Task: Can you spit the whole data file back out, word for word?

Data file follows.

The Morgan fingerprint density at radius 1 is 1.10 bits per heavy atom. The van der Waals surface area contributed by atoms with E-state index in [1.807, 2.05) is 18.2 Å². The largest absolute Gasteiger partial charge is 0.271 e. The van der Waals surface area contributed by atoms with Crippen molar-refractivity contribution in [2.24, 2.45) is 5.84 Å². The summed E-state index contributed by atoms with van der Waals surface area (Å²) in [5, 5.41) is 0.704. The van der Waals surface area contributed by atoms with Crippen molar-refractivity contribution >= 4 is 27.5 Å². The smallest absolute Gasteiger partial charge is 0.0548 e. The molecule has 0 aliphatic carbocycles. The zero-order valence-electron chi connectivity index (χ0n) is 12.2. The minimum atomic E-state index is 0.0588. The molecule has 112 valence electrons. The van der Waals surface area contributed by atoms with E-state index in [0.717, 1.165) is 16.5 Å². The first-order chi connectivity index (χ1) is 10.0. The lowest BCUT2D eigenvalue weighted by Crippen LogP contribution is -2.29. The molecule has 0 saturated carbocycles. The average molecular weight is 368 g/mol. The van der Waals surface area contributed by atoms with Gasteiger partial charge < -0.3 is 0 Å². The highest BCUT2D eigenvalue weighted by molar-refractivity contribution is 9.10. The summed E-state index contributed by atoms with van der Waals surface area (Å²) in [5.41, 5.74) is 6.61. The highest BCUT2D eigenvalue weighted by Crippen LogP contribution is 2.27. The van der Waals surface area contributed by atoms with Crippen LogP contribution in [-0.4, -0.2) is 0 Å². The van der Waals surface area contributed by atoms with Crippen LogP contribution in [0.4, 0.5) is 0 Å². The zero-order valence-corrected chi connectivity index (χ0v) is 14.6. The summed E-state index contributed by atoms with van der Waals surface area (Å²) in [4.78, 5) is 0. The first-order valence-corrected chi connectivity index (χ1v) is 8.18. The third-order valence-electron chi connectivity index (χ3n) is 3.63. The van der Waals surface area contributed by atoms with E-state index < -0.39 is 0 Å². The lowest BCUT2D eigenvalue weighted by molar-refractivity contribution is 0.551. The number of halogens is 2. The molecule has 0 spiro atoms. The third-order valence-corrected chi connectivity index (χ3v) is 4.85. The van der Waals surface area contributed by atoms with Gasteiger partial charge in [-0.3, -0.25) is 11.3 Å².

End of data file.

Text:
The Morgan fingerprint density at radius 1 is 1.10 bits per heavy atom. The van der Waals surface area contributed by atoms with E-state index in [1.807, 2.05) is 18.2 Å². The largest absolute Gasteiger partial charge is 0.271 e. The van der Waals surface area contributed by atoms with Crippen molar-refractivity contribution in [2.24, 2.45) is 5.84 Å². The summed E-state index contributed by atoms with van der Waals surface area (Å²) in [5, 5.41) is 0.704. The van der Waals surface area contributed by atoms with Crippen molar-refractivity contribution >= 4 is 27.5 Å². The smallest absolute Gasteiger partial charge is 0.0548 e. The molecule has 0 aliphatic carbocycles. The zero-order valence-electron chi connectivity index (χ0n) is 12.2. The minimum atomic E-state index is 0.0588. The molecule has 112 valence electrons. The van der Waals surface area contributed by atoms with E-state index in [0.717, 1.165) is 16.5 Å². The first-order chi connectivity index (χ1) is 10.0. The lowest BCUT2D eigenvalue weighted by Crippen LogP contribution is -2.29. The molecule has 0 saturated carbocycles. The average molecular weight is 368 g/mol. The van der Waals surface area contributed by atoms with Gasteiger partial charge < -0.3 is 0 Å². The highest BCUT2D eigenvalue weighted by molar-refractivity contribution is 9.10. The summed E-state index contributed by atoms with van der Waals surface area (Å²) in [5.41, 5.74) is 6.61. The highest BCUT2D eigenvalue weighted by Crippen LogP contribution is 2.27. The van der Waals surface area contributed by atoms with Crippen LogP contribution in [-0.4, -0.2) is 0 Å². The van der Waals surface area contributed by atoms with Crippen LogP contribution in [0.4, 0.5) is 0 Å². The zero-order valence-corrected chi connectivity index (χ0v) is 14.6. The summed E-state index contributed by atoms with van der Waals surface area (Å²) in [4.78, 5) is 0. The first-order valence-corrected chi connectivity index (χ1v) is 8.18. The third-order valence-electron chi connectivity index (χ3n) is 3.63. The van der Waals surface area contributed by atoms with E-state index < -0.39 is 0 Å². The lowest BCUT2D eigenvalue weighted by molar-refractivity contribution is 0.551. The number of halogens is 2. The molecule has 0 spiro atoms. The third-order valence-corrected chi connectivity index (χ3v) is 4.85. The van der Waals surface area contributed by atoms with Gasteiger partial charge in [-0.3, -0.25) is 11.3 Å².